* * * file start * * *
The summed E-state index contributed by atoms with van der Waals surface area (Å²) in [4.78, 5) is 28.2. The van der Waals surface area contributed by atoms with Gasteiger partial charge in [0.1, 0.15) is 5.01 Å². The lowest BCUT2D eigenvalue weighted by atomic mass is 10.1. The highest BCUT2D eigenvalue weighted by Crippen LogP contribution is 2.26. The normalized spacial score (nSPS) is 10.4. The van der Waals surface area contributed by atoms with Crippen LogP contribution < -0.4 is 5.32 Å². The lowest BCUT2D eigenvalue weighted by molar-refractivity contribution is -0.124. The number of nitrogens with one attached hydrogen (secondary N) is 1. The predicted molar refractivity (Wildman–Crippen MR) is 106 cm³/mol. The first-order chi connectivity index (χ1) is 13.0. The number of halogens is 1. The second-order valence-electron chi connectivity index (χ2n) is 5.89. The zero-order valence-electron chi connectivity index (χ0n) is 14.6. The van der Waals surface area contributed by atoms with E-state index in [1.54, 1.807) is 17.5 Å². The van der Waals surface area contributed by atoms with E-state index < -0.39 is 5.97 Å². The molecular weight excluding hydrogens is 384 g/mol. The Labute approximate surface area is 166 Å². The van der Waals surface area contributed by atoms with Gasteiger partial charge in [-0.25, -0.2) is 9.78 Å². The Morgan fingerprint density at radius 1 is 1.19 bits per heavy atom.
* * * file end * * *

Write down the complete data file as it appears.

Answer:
The summed E-state index contributed by atoms with van der Waals surface area (Å²) in [4.78, 5) is 28.2. The van der Waals surface area contributed by atoms with Gasteiger partial charge in [0.1, 0.15) is 5.01 Å². The lowest BCUT2D eigenvalue weighted by atomic mass is 10.1. The highest BCUT2D eigenvalue weighted by Crippen LogP contribution is 2.26. The normalized spacial score (nSPS) is 10.4. The van der Waals surface area contributed by atoms with Crippen LogP contribution < -0.4 is 5.32 Å². The lowest BCUT2D eigenvalue weighted by molar-refractivity contribution is -0.124. The number of nitrogens with one attached hydrogen (secondary N) is 1. The predicted molar refractivity (Wildman–Crippen MR) is 106 cm³/mol. The first-order chi connectivity index (χ1) is 13.0. The number of halogens is 1. The second-order valence-electron chi connectivity index (χ2n) is 5.89. The zero-order valence-electron chi connectivity index (χ0n) is 14.6. The van der Waals surface area contributed by atoms with E-state index in [1.54, 1.807) is 17.5 Å². The van der Waals surface area contributed by atoms with E-state index < -0.39 is 5.97 Å². The molecular weight excluding hydrogens is 384 g/mol. The Labute approximate surface area is 166 Å². The van der Waals surface area contributed by atoms with Gasteiger partial charge in [-0.25, -0.2) is 9.78 Å². The Morgan fingerprint density at radius 1 is 1.19 bits per heavy atom.